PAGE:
Ectomycorrhiza and arbuscular mycorrhiza colonization strategies are shown here. Check out this article in nature to learn more about the differences between EM and AM fungi.
All of our forestry plots are monospecific. This means that they contain only one tree species. For example, the white pine plot is only populated by white pine trees. We know that white pine is associated with EM fungi. In fact, all trees in the Pinaceae family (pines, spruces, firs, hemlocks, and more) associate with EM fungi. The same can be said for oak species. Remember the term "phenology" mentioned in a previous post describing how we use minirhizotron scanners to look at seasonal growth patterns of roots throughout the year? We are looking at fungal phenology using the same images. In addition, we can estimate colonization rates and how those differ between plots and soil depths. How does fungal abundance change throughout the season? Do mycorrhizal associations increase or decrease in response to environmental stressors such as drought? These are questions we can explore!
Check out some of the fungal friends we came across this week. Not all of these are ectomycorrhiza fungi. Some may be saprotrophic, which mean they feed on dead and decaying plant material.
The importance of native plants
Did you ID the butterflies in last week's update? On the left we had a giant swallowtail (Papilio cresphontes), and the blue dude on the right was a pipevine swallowtail (Battus philenor). Speaking of the pipevine swallowtails, in their larval stage they are very picky eaters. You know your three-year-old cousin who subsists on Goldfish crackers and string cheese? Pipevine caterpillars are even less dietarily adventurous than them. In Illinois, the only native options on the menu are three plants in the birthwort family: Dutchman’s pipe (Aristolochia durior), wooly Dutchman's pipe (Aristolochia tomentosa), and Virginia snakeroot (Aristolochia serpentaria).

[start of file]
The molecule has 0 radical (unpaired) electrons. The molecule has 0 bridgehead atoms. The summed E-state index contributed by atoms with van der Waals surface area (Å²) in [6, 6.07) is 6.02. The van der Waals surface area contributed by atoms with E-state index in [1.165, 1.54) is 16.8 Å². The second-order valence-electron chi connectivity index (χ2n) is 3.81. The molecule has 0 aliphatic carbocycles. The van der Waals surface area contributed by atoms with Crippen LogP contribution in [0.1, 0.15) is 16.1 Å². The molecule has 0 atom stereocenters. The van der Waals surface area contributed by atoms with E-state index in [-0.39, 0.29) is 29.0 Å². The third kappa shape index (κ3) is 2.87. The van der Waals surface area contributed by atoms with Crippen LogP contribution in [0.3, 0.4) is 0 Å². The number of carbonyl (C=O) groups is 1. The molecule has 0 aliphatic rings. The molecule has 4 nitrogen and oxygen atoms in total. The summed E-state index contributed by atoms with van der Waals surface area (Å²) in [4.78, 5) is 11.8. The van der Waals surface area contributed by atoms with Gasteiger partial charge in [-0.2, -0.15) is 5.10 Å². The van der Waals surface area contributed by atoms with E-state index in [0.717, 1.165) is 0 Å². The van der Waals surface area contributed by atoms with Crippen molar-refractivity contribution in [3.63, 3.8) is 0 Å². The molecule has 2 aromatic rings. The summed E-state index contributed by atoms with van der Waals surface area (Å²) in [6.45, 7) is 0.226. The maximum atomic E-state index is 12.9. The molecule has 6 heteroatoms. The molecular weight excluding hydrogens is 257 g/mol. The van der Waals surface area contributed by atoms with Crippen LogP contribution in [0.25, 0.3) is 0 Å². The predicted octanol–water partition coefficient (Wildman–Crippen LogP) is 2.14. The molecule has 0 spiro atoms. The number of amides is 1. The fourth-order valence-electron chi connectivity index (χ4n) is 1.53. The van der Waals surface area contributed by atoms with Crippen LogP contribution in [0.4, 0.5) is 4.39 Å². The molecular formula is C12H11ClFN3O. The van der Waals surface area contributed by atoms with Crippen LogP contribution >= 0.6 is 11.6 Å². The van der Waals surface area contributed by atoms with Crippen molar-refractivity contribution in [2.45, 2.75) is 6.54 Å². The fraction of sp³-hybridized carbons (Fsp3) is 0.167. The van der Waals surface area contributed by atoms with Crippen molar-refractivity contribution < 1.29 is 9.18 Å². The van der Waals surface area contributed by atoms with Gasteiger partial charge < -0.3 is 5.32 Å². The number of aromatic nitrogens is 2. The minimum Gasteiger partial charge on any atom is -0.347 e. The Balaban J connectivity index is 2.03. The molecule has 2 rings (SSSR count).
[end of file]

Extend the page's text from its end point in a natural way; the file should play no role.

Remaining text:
Below you can see some pipevine swallowtail caterpillars on a Dutchman's pipe vine that they have almost fully devoured.
Birthworts are perennials that tend to grow as herbs, shrubs, or climbing vines. They have funky looking flowers whose shape resembles the human birth canal. Most interestingly, these plants have been used for the past 2,500 years in herbal medicines despite their high toxicity and carcinogenic effects. Of course these impacts were unknowable when Theophrastus, a student of Aristotle, first documented birthwort's medicinal uses around 300 BC (Grollman & Marcus, 2016). Still, the irony can be appreciated, and maybe there should have been an ancient Greek version of the FDA hanging around to test and approve the latest herbal remedies. If there was a GHA (Greek Herb Administration), and they somehow happened to have modern molecular technology thousands of years ahead of its time, they would have found the phytochemical responsible for birthwort's toxicity, aristolochic acid (AA). To read more about the history of AA and the tragic events that led to its discovery, check out this article.
So why, you ask, would pipevine swallowtails prefer to munch on toxic leaves? For protection! Through evolution, the caterpillars have adapted to accumulate AA in their tissue and even retain high amounts in their adult butterfly stage. This protects them from natural predators. This crucial function of AA in the survival of pipevine swallowtails is the reason they have highly specialized diets, and butterflies will only lay their eggs on the aforementioned birthwort species. This is all to say that many organisms, especially insects, depend on specific native plants to maintain their populations. This extremely informative and cool website I came across, West Cook Wild Ones, offers a great guide to butterfly gardening. The page I linked pairs over a dozen butterfly species with their native plants and also offers plant care suggestions.